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auto_ptr always implies heap?

P: n/a
My understanding is that an auto_ptr can never own an object that was
created on the stack. This is because when auto_ptr goes out of scope,
it calls 'delete' for the object it points to.

Is my understanding correct? Or did I miss anything here?

Thanks!

Dec 16 '05 #1
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9 Replies


P: n/a
swengtoo wrote:
My understanding is that an auto_ptr can never own an object that was
created on the stack. This is because when auto_ptr goes out of scope,
it calls 'delete' for the object it points to.

Is my understanding correct? Or did I miss anything here?

Thanks!


Close. An object held by an auto_ptr can be allocated anywhere as long
as it can be deleted. (Recall that you can overload the delete operator
to do custom allocation.)

Cheers! --M

Dec 16 '05 #2

P: n/a
Wow! thanks for the quick and clarifying answer.

So, if I understand your answer correctly, it is possible to call
'delete' for an object that was allocated on the stack - if its delete
operator was overloaded to do this kind of magic. Correct?

If so, can you bring an example of a scenario that would prompt a
programmer to overload delete so that it operates on stack objects?

Dec 16 '05 #3

P: n/a
swengtoo wrote:
Wow! thanks for the quick and clarifying answer.
No problem. Please quote the post you're responding to. (If you're
using Google Groups, click "show options" and then "Reply" in the
revealed header.)
So, if I understand your answer correctly, it is possible to call
'delete' for an object that was allocated on the stack - if its delete
operator was overloaded to do this kind of magic. Correct?
Yes.
If so, can you bring an example of a scenario that would prompt a
programmer to overload delete so that it operates on stack objects?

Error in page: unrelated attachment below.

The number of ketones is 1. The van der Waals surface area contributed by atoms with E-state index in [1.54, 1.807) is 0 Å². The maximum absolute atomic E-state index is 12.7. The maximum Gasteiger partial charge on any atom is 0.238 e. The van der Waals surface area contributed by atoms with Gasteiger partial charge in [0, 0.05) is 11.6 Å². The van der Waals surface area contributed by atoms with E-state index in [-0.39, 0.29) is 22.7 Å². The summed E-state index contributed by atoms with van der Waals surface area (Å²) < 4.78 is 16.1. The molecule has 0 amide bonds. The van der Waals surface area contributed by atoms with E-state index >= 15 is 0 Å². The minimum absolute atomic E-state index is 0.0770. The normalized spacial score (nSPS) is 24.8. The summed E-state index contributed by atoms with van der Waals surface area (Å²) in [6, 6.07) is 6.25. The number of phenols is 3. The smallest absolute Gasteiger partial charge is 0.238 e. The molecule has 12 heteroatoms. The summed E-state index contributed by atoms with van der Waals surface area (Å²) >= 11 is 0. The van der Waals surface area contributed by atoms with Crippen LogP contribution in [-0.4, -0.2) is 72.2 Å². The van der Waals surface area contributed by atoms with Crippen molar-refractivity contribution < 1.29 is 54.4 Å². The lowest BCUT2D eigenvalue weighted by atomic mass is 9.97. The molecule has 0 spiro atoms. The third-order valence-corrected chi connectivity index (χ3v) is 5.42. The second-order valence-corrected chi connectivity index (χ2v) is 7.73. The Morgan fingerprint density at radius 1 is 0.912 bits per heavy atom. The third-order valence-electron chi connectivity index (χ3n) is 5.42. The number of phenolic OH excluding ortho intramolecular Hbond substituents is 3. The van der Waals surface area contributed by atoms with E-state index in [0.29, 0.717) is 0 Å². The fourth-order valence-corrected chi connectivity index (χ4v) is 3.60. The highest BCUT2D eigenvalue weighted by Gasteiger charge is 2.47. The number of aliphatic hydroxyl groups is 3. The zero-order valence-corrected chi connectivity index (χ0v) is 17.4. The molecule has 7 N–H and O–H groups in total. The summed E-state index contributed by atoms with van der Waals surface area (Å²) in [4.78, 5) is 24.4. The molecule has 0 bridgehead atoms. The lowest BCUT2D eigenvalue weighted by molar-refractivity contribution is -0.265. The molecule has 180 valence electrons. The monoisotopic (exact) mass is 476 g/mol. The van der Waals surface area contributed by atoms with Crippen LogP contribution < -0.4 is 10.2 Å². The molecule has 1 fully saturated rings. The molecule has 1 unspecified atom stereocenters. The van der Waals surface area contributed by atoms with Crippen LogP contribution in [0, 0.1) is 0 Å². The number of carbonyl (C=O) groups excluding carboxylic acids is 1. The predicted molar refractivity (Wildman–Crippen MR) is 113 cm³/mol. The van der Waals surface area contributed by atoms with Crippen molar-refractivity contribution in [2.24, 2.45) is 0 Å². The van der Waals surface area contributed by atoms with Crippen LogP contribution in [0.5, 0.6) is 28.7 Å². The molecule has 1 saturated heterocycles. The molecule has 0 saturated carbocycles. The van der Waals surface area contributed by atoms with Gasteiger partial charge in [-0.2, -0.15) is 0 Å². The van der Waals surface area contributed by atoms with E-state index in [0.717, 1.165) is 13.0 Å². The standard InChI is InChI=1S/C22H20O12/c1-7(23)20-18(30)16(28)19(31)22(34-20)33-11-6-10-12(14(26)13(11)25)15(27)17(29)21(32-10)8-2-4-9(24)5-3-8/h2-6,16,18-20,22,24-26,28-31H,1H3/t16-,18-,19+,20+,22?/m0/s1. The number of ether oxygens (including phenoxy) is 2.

Well, far more common (and utile) are memory pools. See this FAQ:

http://www.parashift.com/c++-faq-lit...html#faq-11.14

Cheers! --M

Dec 16 '05 #4

P: n/a
swengtoo wrote:
[..]
If so, can you bring an example of a scenario that would prompt a
programmer to overload delete so that it operates on stack objects?


Not on stack objects ("automatic" is the actual term) but on static ones,
I guess. Especially if you work in a system that doesn't have a "heap"
("free store" is the actual term). Besides, indirect allocation/freeing
is also a possibility: once a global pool of objects is allocated, then
each of them is "allocated" in and "deleted" from that pool. The generic
pool in that case is the free store. The generic mechanism is the default
'new' and 'delete'. You can customize them to write your own pool-based
memory manager to reduce "heap fragmentation", for example.

V
Dec 16 '05 #5

P: n/a
Victor Bazarov wrote:
Not on stack objects ("automatic" is the actual term) but on static ones,
I guess. Especially if you work in a system that doesn't have a "heap"
("free store" is the actual term). Besides, indirect allocation/freeing
is also a possibility: once a global pool of objects is allocated, then
each of them is "allocated" in and "deleted" from that pool. The generic
pool in that case is the free store. The generic mechanism is the default
'new' and 'delete'. You can customize them to write your own pool-based
memory manager to reduce "heap fragmentation", for example.


I am familiar with allocation "in place" (placement new, etc.), but the
idea of oveloading the delete operator to operate on stack objects
(automatic variables) was pretty new to me. After all, if the automatic
object is deleted automatically once it goes out of scope, why
complicate matters?

One could argue that I would want to implement something like that
exactly for the original idea that started this thread: letting an
auto_ptr point to an automatic variable. But then, is this the most
elegant solution to the "problem"? Are there other scenarios that would
mandate overriding delete to work on a stack object?

Thanks.

Dec 16 '05 #6

P: n/a
swengtoo wrote:
Victor Bazarov wrote:
Not on stack objects ("automatic" is the actual term) but on static ones,
I guess. Especially if you work in a system that doesn't have a "heap"
("free store" is the actual term). Besides, indirect allocation/freeing
is also a possibility: once a global pool of objects is allocated, then